Backgammon variations can make this ancient game simpler or more difficult. They may increase the effect of chance or decrease it. In any case, they change a player's strategy, allowing a player who is a backgammon shark to sometimes be beaten by a weaker player who has more experience in one of the game's many variations.
Backgammon itself, a game of strategy and chance, is easy to learn but difficult to play well. Pieces are arranged on the points, the spaces of the board, before the game begins. Players roll dice and move their pieces according to the number they throw, one moving clockwise and one counterclockwise. Each can knock off another's piece if it is alone on a space, and each can block the other from occupying spaces with two or more pieces. Players vie to complete their circuit and remove their pieces from the board first. The doubling cube is also an important element of what is often a gambling game.
Acey-deucey itself has many variations. It starts with no pieces on the board. A player may move any piece he likes on his roll, whether or not he still has pieces to bring on. When a player rolls a one and two, he first plays that move and then plays any number he likes four times, as if he had rolled doubles. If he is able to use all his rolls, he gets an extra roll. Then, if he rolls another one-two, he can repeat the process.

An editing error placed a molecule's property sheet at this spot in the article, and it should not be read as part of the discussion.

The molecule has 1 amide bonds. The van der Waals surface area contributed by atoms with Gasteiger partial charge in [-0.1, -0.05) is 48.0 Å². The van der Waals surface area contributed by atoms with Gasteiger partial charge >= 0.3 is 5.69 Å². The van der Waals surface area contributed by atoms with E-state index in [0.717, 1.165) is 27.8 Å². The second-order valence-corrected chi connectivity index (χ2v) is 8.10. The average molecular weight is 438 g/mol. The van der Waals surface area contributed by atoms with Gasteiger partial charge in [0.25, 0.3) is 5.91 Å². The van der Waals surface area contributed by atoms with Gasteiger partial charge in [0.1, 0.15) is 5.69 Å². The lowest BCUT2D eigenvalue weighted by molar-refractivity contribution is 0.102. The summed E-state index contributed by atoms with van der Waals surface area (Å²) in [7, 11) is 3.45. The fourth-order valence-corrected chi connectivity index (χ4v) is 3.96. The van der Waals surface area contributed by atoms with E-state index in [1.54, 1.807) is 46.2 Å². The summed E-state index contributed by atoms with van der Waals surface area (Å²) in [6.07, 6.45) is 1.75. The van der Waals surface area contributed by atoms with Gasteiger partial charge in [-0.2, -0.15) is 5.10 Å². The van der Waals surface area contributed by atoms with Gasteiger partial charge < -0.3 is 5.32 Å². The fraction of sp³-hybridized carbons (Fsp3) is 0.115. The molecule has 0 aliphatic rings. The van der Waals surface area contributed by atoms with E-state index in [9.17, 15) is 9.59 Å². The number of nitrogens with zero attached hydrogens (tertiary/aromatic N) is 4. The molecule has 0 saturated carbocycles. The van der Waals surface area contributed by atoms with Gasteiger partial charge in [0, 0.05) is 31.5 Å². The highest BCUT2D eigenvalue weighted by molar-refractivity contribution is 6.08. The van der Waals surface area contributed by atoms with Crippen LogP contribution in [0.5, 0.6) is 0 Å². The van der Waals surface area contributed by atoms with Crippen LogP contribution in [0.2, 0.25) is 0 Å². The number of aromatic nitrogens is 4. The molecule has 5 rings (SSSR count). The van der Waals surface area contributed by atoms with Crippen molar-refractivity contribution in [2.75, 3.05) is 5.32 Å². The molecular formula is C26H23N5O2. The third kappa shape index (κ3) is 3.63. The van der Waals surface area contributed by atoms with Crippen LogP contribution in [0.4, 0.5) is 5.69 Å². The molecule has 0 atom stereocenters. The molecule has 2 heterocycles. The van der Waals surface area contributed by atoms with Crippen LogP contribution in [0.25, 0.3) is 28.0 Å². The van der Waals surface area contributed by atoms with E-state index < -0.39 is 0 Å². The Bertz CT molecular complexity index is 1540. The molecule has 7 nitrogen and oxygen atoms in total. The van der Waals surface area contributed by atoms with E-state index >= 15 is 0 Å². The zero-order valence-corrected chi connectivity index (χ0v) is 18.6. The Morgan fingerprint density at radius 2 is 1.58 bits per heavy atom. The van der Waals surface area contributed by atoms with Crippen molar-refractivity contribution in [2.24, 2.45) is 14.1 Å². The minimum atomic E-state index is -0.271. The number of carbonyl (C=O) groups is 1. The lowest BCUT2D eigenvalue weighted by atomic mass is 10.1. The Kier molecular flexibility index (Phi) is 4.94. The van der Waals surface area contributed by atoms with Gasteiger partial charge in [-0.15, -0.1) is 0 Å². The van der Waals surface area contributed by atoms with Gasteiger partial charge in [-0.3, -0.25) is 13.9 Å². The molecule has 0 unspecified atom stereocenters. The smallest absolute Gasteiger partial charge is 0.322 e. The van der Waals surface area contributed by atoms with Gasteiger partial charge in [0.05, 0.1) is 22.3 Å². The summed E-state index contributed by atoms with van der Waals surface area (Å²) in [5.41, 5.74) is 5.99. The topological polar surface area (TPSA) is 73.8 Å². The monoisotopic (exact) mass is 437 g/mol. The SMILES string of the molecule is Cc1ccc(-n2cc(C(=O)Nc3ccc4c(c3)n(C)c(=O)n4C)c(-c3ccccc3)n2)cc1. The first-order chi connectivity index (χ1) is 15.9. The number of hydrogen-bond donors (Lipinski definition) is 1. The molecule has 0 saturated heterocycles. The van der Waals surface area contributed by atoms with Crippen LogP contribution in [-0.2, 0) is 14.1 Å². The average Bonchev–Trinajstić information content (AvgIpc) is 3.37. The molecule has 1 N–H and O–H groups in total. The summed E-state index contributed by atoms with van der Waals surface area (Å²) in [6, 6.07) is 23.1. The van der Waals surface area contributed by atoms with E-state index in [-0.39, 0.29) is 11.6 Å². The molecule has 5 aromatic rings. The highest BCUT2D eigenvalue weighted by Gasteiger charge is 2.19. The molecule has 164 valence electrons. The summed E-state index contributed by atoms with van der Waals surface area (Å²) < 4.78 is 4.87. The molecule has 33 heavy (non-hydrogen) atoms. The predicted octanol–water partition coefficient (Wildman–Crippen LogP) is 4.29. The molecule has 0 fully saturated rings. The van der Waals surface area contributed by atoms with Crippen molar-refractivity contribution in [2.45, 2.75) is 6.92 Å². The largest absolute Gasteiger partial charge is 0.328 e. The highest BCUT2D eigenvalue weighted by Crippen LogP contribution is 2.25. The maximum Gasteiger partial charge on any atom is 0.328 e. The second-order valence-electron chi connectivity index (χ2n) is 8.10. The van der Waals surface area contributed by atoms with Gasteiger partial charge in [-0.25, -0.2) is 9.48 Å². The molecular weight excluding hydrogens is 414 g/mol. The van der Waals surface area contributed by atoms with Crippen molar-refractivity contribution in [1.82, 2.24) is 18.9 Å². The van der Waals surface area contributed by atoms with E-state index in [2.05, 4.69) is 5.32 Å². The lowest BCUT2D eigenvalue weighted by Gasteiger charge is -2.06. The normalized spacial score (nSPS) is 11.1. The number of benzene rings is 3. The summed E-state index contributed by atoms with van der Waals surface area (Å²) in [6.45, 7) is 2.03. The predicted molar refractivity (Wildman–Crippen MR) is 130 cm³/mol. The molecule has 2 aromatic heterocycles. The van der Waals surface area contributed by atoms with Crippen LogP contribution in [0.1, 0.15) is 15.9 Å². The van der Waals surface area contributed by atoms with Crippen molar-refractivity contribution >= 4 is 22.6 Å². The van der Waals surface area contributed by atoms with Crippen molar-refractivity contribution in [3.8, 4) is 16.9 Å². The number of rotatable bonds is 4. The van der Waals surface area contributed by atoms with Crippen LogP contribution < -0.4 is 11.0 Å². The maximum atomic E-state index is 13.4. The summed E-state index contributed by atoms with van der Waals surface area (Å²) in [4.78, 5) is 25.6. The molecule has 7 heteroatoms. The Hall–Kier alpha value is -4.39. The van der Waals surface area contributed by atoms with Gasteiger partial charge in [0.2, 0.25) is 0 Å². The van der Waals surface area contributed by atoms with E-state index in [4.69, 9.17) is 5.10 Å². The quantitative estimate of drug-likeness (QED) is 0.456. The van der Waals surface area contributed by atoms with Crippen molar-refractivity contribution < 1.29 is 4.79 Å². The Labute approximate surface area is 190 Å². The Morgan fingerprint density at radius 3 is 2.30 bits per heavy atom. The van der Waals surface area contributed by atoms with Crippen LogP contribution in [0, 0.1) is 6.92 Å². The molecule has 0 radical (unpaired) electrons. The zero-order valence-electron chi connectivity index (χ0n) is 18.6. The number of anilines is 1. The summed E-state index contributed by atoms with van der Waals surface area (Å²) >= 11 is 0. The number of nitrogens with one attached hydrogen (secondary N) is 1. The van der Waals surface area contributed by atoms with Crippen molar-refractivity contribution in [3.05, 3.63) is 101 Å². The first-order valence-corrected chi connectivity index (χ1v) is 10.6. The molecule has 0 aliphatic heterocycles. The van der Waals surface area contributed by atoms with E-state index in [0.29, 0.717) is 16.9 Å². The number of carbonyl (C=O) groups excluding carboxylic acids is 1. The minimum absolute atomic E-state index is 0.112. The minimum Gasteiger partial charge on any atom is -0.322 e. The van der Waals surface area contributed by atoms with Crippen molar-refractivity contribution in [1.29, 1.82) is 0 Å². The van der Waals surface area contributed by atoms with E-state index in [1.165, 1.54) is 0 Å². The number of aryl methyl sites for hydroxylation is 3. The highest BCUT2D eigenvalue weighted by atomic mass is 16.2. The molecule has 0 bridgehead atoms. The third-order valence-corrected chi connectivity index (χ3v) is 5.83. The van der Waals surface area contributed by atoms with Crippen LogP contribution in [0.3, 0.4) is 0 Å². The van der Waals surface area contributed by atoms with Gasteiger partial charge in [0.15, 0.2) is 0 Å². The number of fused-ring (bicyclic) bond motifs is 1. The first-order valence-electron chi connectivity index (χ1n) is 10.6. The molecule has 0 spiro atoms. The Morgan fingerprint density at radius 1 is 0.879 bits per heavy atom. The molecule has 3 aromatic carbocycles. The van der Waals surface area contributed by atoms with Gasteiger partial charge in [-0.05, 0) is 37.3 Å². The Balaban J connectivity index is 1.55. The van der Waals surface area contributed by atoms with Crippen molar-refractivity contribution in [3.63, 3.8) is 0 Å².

Narde, Nard or Nardy is a variation of backgammon played in the Middle East and Russia. It uses the same board and 15 pieces, but players can only move a piece to a point that is completely open. Both players move their pieces in the same direction instead of moving toward each other as in traditional backgammon, and no piece can ever be knocked off the board.
Tabula is an ancient Greek variation of backgammon. Players use three dice instead of two. Each moves his pieces in the same direction, trying to reach the end and remove all his pieces first.
Blast Off, Blocking Backgammon and Eureka
These games introduce children to backgammon. Blast Off is an American game in which players cannot knock off one another's pieces. It's essentially a game of luck, in which the player with the highest rolls will win.
Blocking Backgammon is sometimes the first game taught to children in the Middle East. Players start with their pieces off the board. They can block a point with one piece. But if they have two pieces on a point, the opponent can land on it. The last player to land on a point is the first to move off it.
Eureka is a game of pure chance. Players arrange their pieces on their home board, and then take turns bearing them off. The pieces are not moved around the board; the contest is to be the first to remove them.
Tapa is played in Bulgaria and in Greece, where it's called Plakoto. Players try to pin the opponent's pieces rather than knock them off. Each player starts with all his pieces on the first point of the opponent's side. One piece can trap an opponent's piece on a point by landing on it, and two pieces can forbid an opponent from landing on a point.
Misere: backgammon to lose
In Misere, the object is to be the last player with pieces on the board. All the other rules are the same as for the standard game. Players must move if possible and must hit if they have no other move.
In Bad Advice, opponents tell one another what move to make. Each player can refuse but will then have one move of his choice vetoed by the other player. Specifically, each player rolls and then names two possible plays. The opponent selects one. If a player has only one legal move, he makes it.
These are only a few of the hundreds of variations of backgammon. Each is a testament to the game's long history and the absorbing interest it holds for players.